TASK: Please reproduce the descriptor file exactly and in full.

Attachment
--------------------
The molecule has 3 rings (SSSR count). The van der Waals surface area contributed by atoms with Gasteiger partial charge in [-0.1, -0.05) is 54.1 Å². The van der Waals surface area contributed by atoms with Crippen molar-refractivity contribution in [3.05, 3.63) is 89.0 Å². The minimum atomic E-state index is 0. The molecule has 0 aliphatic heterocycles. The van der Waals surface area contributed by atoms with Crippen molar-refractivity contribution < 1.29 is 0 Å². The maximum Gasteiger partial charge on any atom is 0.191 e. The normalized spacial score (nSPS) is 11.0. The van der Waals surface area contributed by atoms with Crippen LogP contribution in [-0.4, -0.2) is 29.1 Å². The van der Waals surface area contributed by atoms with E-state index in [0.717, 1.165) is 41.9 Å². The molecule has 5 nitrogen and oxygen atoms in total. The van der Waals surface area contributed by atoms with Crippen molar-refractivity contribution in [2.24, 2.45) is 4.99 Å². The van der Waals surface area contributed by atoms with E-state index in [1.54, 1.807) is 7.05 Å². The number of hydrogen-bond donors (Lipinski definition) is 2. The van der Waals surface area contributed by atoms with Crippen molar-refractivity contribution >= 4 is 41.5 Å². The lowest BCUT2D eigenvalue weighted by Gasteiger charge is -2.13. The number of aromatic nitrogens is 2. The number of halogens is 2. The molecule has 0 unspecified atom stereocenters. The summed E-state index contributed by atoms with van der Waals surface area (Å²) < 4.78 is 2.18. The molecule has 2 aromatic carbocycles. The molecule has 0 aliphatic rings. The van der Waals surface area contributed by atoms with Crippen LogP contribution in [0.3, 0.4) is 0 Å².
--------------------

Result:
The molecule has 3 rings (SSSR count). The van der Waals surface area contributed by atoms with Gasteiger partial charge in [-0.1, -0.05) is 54.1 Å². The van der Waals surface area contributed by atoms with Crippen molar-refractivity contribution in [3.05, 3.63) is 89.0 Å². The minimum atomic E-state index is 0. The molecule has 0 aliphatic heterocycles. The van der Waals surface area contributed by atoms with Crippen molar-refractivity contribution < 1.29 is 0 Å². The maximum Gasteiger partial charge on any atom is 0.191 e. The normalized spacial score (nSPS) is 11.0. The van der Waals surface area contributed by atoms with Crippen LogP contribution in [-0.4, -0.2) is 29.1 Å². The van der Waals surface area contributed by atoms with E-state index in [0.717, 1.165) is 41.9 Å². The molecule has 5 nitrogen and oxygen atoms in total. The van der Waals surface area contributed by atoms with Crippen molar-refractivity contribution in [2.24, 2.45) is 4.99 Å². The van der Waals surface area contributed by atoms with E-state index in [1.54, 1.807) is 7.05 Å². The number of hydrogen-bond donors (Lipinski definition) is 2. The van der Waals surface area contributed by atoms with Crippen molar-refractivity contribution >= 4 is 41.5 Å². The lowest BCUT2D eigenvalue weighted by Gasteiger charge is -2.13. The number of aromatic nitrogens is 2. The number of halogens is 2. The molecule has 0 unspecified atom stereocenters. The summed E-state index contributed by atoms with van der Waals surface area (Å²) < 4.78 is 2.18. The molecule has 2 aromatic carbocycles. The molecule has 0 aliphatic rings. The van der Waals surface area contributed by atoms with Crippen LogP contribution in [0.3, 0.4) is 0 Å².